I have two datasets in the form of $q \times k$ matrices (variables $x$ and $y$). Both variables differ (lets assume that they differ by a constant). Columns of the matrices are subsequent points in time, rows are observations (sample quantiles). The problem is to visualize those two variables to show differences between them and their variances across the time. The raw data is available. Plot needs to be readable to lay persons.

Below I paste the synthetic data that can serve as illustration.

mu <- 0
n <- 1000
k <- 10
q <- 10
x <- matrix(NA, q, k)
y <- matrix(NA, q, k)

for (i in 1:k) {
  x[, i] <- quantile(rnorm(n, mu[i], 1), c(seq(0, 1, by=.1)-.05)[-1])
  y[, i] <- quantile(rnorm(n, mu[i]+1.5, 1), c(seq(0, 1, by=.1)-.05)[-1])
  mu[i+1] <- mu[i] + runif(1, -1, 1)

Do you have any ideas how could it be visualized?


2 Answers 2


Something like these quartile bands may work. You can add more quantiles if more detail is needed, but sometimes less is more. The quartiles will be enough to get a sense of the spread and the skewness.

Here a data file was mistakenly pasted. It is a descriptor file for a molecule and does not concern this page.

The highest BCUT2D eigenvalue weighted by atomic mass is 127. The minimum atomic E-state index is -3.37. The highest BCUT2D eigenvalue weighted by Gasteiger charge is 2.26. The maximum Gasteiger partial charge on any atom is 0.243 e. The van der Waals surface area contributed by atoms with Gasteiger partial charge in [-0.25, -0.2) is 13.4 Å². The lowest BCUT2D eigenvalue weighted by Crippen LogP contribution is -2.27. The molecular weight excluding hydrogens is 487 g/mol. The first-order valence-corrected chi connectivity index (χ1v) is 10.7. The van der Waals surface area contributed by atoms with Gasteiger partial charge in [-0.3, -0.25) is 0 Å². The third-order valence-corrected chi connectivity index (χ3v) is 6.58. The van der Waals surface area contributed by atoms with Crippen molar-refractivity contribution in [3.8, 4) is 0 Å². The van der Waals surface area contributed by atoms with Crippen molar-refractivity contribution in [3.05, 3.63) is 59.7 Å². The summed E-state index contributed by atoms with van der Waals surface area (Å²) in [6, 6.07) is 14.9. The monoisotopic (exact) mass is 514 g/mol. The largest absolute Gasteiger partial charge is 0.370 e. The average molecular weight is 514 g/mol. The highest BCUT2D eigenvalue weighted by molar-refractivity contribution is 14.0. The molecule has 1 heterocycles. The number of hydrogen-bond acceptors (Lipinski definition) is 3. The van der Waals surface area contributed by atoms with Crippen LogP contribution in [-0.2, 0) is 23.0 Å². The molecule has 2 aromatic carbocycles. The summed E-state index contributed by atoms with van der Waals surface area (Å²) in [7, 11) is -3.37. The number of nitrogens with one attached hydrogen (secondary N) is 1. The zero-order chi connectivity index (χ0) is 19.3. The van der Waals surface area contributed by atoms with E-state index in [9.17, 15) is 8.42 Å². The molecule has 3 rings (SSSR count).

The downside is that the bands don't overlay well, so you lose direct comparison. I added a reference band around 0 to help compare the two frames.

enter image description here


Let's take $x$ first. Use the quantiles to construct a smooth distribution $x_j(\cdot)$ at each timestep $j$. Pick a 1D grid of values $a + bi$. Now plot the greyscale image $x_j(a+bi)$, where $i$ is the row coordinate and $j$ is the column coordinate, and the $x$-values are normalized to 0-255.

Now do the same for $y$, and put the plots one above the other. If you'd prefer to combine them, then plot $x$ in the red channel and $y$ in the blue. If you do that though, do some reading on the perception of color first. Rainbow Color Map (Still) Considered Harmful is a nice summary of the problems you can encounter.

e: Actually, if you do the two plots independently, plot them in greens rather than greys. It's much easier to pick out a very light green than it is a very light grey.


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